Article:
I agree completely.
But for a while we have had the pathetic situation where they do a detailed article on a contentious issue then right at the end tag the 'balancing' phrase 'the society of......disagree'. End of article with no examination of the opposite view.

I think the problem is not so much the bias in the BBC but the lack of resource in that the staff don't have time to do a decent analysis which means they have to take the information as they
find it and report it verbatim. But again, given that they do the same with any government it is hard to say the BBC has any particular bent.
jondf 8 2.7k
1 Dec 2012 11:19PM

Quote:I'm amazed that there should be so many people in the country ready to support them [press regulators]


Hardly surprising -

http://hackinginquiry.org/intrusion/
jondf 8 2.7k
2 Dec 2012 8:33AM

Quote:Oh, and does anyone seriously believe that Brooks and Co will get what they are due?


The Establishment's unwritten rule clearly states: 'The sin is to be found out' .....then it's God help you. It's to be hoped the rule applies here and that deserving cases get what's coming to them.
thewilliam 6 5.1k
2 Dec 2012 9:19AM
There was a piece on the news that an MP, jailed for 9 months because he fiddled expenses, had been released after serving nine days. It seems that "our people" are not sublect to the same penalties as the peasantry.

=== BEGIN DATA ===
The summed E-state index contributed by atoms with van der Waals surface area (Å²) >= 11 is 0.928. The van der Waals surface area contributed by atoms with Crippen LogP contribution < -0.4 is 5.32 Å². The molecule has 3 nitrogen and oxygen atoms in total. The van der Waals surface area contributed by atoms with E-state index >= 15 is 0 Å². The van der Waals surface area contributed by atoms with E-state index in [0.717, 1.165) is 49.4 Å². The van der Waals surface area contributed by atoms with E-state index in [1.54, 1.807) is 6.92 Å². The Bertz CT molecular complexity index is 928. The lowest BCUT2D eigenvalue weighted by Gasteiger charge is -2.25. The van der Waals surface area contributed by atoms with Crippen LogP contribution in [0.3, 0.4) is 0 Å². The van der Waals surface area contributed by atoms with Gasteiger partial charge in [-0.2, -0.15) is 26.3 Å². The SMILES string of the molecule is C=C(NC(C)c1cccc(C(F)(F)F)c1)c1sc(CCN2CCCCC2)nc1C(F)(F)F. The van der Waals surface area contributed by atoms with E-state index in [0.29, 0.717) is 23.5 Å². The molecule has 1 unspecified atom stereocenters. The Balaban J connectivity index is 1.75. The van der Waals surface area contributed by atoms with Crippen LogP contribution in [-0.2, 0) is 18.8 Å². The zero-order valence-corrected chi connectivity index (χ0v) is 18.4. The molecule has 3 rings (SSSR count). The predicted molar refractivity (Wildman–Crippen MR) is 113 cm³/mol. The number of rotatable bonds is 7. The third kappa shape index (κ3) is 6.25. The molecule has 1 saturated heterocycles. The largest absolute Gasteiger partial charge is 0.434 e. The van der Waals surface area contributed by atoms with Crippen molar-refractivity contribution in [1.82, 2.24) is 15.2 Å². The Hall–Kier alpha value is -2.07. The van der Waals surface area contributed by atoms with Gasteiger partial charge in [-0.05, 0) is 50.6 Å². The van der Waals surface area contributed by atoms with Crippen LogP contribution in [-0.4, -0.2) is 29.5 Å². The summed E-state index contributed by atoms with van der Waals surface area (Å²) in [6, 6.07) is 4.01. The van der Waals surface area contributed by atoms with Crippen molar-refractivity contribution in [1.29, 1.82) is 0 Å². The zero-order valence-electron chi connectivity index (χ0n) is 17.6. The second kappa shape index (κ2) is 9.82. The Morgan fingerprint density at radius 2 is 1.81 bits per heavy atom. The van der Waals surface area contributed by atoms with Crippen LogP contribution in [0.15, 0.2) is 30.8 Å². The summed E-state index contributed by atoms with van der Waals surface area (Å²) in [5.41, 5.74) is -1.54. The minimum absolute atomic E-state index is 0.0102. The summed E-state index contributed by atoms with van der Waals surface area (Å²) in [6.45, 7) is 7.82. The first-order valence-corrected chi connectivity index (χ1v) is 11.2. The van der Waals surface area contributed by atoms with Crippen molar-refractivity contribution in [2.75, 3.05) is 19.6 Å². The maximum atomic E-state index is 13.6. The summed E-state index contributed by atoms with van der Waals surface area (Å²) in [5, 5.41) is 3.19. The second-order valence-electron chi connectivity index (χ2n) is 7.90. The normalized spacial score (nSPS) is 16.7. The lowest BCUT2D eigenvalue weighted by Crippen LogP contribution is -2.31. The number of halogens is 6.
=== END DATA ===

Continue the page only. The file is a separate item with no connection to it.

gcarth Plus
10 2.3k 1 United Kingdom
2 Dec 2012 9:35AM

Quote:Did you hear a 'whoosh' as the point went right over your head?
What I was getting at was, how can you be seen as impartial if two people can give completely opposite assessments of you political standpoint. Whose defintion of'impartial' do you take?

Surely, you publish/broadcast all the assessments. My view of impartiality in the media is that everyone's views should be represented as far as possible.


Quote:"governments of all persuasions are already biased to the right by default"

So Castro was leading a right wing government? Mao? The Scandanavian countries?

Whoops! Sorry! I deserved that! What I should have said and want I meant was all UK governments (and US administrations) are skewed to the right.

Quote:But again, given that they do the same with any government it is hard to say the BBC has any particular bent.
But that is my point: the BBC always follows the government of any hue and all governments are tied to or tied down by the Establishment and the Establishment is certainly right-wing.
James_G 8 166 5
2 Dec 2012 5:50PM

Quote:I really couldn`t give a toss about celebrity culture, its the average person on the street that really needs protecting, if you have ever been on the receiving end you would know what it was like.


Have you been on the receiving end then? What was the situation?
Paul Morgan Plus
13 16.6k 6 England
2 Dec 2012 6:07PM
Yes I have, and as K says, us mere mortals haven`t the same clout as celebrities Smile